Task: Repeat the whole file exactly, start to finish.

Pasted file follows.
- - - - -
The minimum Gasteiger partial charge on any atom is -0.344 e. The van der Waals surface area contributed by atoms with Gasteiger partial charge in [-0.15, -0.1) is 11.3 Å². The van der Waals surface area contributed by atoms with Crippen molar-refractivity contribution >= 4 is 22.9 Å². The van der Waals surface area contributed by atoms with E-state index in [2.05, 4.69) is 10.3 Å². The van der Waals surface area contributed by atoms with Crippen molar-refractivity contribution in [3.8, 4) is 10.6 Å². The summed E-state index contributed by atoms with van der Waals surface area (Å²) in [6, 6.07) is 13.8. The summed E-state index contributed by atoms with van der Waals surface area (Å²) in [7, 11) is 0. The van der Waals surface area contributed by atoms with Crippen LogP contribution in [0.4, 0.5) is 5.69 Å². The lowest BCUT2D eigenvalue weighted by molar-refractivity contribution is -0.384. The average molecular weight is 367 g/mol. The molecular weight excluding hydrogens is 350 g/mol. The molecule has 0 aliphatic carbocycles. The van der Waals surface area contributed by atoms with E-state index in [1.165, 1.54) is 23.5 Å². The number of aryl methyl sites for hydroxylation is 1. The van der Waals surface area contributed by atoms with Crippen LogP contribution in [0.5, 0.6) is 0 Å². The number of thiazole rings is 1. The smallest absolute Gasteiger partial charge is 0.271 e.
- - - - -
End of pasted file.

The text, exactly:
The minimum Gasteiger partial charge on any atom is -0.344 e. The van der Waals surface area contributed by atoms with Gasteiger partial charge in [-0.15, -0.1) is 11.3 Å². The van der Waals surface area contributed by atoms with Crippen molar-refractivity contribution >= 4 is 22.9 Å². The van der Waals surface area contributed by atoms with E-state index in [2.05, 4.69) is 10.3 Å². The van der Waals surface area contributed by atoms with Crippen molar-refractivity contribution in [3.8, 4) is 10.6 Å². The summed E-state index contributed by atoms with van der Waals surface area (Å²) in [6, 6.07) is 13.8. The summed E-state index contributed by atoms with van der Waals surface area (Å²) in [7, 11) is 0. The van der Waals surface area contributed by atoms with Crippen LogP contribution in [0.4, 0.5) is 5.69 Å². The lowest BCUT2D eigenvalue weighted by molar-refractivity contribution is -0.384. The average molecular weight is 367 g/mol. The molecular weight excluding hydrogens is 350 g/mol. The molecule has 0 aliphatic carbocycles. The van der Waals surface area contributed by atoms with E-state index in [1.165, 1.54) is 23.5 Å². The number of aryl methyl sites for hydroxylation is 1. The van der Waals surface area contributed by atoms with Crippen LogP contribution in [0.5, 0.6) is 0 Å². The number of thiazole rings is 1. The smallest absolute Gasteiger partial charge is 0.271 e.